The confession, spoken in her sweet little three-year-old voice, was almost too much for this mama. My daughter and I were saying her bedtime prayers, and when it came time to yield something to God, we talked about our stomachs. I volunteered that the Super Bowl had offered all kinds of foods and temptations, and I had eaten too much. My tummy hurt. She then offered her own admission: she had eaten too much sugar.
In her defense, she hadn’t really eaten that much sugar. The treats had all been sugar-free, and my friend and I had intentionally filled the table with fruits and veggies that would nourish our families. But in my little one’s mind, she recognized that she had eaten to excess.
It was a bittersweet moment.
On the one hand, I want my children to recognize which foods energize them and how much is enough. On the other, I want to guard against developing a food fixation, especially because I know firsthand how addictive and hopeless it can be. But I also know that Jesus can set us free!
So how do we raise our children to love God more than food… but still enjoy His good gifts moderately and guilt-free?
How to Break Food’s Generational Stronghold
Here are a few ideas I’ve been mulling over since the weekend:
Nurture a love and hunger for God. Our children need to hear again and again that God loves them and wants to be with them. Let’s stir up a hunger for His Word and His presence by opening our Bibles at breakfast and praying together at bedtime, speaking of Him in the car and everywhere we go.
Affirm the goodness of food as a gift from our Father. Every meal is a chance to turn our hearts to God in worship, as we recognize Him as the Giver of good gifts and the provider of everything we need. We can enjoy food without letting it gain mastery over us.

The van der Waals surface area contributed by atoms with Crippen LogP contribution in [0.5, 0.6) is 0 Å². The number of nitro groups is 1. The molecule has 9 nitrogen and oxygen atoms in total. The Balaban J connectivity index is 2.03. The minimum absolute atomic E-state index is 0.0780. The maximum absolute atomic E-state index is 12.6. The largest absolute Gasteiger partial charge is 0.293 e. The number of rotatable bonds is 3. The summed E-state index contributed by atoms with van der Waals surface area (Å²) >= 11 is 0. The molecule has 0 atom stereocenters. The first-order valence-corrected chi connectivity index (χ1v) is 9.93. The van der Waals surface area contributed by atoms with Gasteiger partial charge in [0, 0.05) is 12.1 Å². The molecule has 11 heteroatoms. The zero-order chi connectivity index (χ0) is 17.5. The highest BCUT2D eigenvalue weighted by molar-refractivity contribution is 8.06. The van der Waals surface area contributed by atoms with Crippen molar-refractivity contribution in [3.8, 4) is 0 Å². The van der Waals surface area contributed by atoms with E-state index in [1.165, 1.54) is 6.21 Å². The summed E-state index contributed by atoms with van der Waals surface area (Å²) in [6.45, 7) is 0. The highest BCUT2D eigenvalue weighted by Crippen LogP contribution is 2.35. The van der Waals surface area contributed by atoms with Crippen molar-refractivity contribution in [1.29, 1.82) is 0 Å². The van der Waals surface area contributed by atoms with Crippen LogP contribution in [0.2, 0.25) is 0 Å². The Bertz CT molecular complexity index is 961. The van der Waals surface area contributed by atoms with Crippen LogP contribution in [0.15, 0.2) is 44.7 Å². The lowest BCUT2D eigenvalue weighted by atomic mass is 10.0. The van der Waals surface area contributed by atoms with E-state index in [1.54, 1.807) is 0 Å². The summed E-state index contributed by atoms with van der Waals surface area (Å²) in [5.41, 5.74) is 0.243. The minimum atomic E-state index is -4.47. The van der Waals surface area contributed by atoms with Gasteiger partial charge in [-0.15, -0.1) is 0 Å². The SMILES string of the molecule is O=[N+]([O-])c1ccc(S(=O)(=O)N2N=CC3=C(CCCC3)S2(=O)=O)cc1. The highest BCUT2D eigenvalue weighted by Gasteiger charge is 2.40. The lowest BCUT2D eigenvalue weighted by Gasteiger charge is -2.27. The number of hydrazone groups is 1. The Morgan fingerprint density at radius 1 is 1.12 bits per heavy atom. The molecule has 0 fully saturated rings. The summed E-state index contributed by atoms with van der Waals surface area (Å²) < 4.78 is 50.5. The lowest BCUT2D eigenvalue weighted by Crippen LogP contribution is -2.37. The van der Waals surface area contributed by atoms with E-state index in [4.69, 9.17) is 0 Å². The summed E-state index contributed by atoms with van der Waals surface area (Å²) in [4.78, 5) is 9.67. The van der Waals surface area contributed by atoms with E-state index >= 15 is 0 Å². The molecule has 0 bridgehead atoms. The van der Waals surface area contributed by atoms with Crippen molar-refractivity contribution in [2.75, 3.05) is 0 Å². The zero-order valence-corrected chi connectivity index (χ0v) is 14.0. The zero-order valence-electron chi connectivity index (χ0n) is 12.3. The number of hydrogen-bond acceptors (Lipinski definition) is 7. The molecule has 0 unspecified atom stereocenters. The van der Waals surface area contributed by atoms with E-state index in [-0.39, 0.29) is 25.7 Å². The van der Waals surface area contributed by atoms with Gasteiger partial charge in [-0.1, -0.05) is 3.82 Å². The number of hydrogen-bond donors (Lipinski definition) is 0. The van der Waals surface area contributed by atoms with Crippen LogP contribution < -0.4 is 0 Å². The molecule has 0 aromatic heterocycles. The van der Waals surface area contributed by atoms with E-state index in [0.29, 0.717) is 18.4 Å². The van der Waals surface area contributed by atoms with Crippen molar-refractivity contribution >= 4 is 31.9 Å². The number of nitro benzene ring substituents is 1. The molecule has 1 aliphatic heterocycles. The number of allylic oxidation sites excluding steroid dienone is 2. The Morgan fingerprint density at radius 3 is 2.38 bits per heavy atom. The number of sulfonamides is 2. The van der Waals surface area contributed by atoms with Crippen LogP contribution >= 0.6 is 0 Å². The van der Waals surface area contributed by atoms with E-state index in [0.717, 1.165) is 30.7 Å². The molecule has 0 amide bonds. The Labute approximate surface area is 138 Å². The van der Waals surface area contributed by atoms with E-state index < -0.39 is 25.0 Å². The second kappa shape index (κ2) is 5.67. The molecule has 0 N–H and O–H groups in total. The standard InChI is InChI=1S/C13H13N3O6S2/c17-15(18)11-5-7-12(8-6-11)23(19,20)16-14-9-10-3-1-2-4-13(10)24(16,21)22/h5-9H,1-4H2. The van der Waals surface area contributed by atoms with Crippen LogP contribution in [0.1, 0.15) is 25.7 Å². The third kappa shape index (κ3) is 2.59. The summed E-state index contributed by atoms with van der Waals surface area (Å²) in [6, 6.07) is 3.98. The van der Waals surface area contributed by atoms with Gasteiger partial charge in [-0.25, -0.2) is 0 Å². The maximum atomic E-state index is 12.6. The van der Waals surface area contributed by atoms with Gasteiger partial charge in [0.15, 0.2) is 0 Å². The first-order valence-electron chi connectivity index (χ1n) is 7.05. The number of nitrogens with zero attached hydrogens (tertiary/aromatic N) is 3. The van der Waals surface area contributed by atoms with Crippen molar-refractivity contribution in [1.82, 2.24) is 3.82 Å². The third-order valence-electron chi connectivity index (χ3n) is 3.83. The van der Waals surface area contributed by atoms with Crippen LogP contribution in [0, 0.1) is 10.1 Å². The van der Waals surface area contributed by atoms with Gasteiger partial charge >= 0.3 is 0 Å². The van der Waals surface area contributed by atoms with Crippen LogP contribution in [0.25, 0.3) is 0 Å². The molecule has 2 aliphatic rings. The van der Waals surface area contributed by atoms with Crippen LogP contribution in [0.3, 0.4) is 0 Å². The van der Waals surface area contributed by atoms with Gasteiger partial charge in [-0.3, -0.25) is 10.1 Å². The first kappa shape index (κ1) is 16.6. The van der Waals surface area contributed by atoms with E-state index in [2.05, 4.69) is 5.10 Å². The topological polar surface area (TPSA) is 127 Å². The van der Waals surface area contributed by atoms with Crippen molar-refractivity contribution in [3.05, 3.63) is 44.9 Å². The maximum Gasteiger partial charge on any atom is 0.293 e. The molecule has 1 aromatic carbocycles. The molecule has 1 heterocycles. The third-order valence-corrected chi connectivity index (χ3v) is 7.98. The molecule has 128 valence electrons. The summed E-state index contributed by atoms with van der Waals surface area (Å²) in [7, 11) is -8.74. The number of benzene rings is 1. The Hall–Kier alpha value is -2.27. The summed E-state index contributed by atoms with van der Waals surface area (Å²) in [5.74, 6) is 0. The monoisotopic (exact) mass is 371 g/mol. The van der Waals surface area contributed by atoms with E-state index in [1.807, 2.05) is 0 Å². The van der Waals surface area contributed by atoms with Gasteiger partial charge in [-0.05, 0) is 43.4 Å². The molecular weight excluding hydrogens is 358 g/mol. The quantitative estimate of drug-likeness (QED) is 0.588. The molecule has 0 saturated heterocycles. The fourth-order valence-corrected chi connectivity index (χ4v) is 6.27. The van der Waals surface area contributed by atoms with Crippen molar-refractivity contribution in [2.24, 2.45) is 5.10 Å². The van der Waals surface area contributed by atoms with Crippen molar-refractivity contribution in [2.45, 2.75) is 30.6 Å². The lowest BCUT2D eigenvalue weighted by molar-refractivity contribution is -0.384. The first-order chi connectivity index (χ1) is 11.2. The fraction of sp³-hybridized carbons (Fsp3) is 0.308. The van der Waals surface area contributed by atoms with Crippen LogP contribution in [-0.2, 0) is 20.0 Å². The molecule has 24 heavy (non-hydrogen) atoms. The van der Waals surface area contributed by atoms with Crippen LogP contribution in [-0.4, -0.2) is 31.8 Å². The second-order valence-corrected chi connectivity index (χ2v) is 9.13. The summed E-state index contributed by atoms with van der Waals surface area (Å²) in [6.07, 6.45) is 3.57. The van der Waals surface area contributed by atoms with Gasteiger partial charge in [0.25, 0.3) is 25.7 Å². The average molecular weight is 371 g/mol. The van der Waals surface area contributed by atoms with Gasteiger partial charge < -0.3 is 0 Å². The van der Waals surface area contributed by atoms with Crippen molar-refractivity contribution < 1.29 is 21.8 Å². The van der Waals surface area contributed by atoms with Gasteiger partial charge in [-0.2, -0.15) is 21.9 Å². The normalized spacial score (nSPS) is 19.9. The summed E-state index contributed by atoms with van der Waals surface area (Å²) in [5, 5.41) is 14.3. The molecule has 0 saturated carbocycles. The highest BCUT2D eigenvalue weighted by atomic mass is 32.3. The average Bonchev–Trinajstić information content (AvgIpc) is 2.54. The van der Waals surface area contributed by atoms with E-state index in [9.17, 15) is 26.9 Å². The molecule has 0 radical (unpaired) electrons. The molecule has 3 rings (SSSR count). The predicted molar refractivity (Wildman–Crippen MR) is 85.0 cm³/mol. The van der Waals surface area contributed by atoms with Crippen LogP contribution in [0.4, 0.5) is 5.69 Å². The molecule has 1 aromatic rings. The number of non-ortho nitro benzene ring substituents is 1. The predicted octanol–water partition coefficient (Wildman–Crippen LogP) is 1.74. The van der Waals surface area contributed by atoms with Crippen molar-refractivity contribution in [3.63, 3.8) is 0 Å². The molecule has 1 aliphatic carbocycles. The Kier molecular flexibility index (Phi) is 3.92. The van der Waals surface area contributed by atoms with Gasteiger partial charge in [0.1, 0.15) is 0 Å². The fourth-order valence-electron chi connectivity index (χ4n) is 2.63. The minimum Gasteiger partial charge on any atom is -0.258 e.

Model a healthy relationship with food. As we release food to its proper role in our lives, we can live out for our kids what it looks like to make healthy food choices, to stop when we’re full, and to seek comfort in Jesus, not food.
Sometimes I’m overwhelmed by the responsibility of guiding my daughters toward food freedom. I don’t have this all figured out, and I’m desperately asking God for wisdom. But I believe He will be faithful to answer our prayers, break generational strongholds, and guide us as we raise our children to love and desire Him alone.
As we folded our hands and bowed our heads over the last part of our prayer, I led my daughter in a prayer of dedication: “Dear God, I give you my stomach. It is not mine but Yours. Help me eat what makes me healthy and stop when I’ve had enough. And help me desire You more than any sweet treat. Amen.”
And as I tucked her into bed, I whispered to her the promises of a new day under the loving gaze of a good Father. His mercies are new every morning and there is no guilt or condemnation for His children. Great is His love and faithfulness (Lamentations 3:22-23).
Those are the things I’d whisper to you, sweet friend, as you begin your week and your day. Regardless of what the weekend held for you, no matter how you’ve been doing so far this week, (or even so far today!), this hour is a new start, a fresh beginning. Forget what is behind and lean into the victory that lies ahead for us in Christ Jesus. Great is His faithfulness.
Do you have a creative or fun idea for how to teach kids a healthy and biblical view of food? I’d love to hear! Comment below and let us know.
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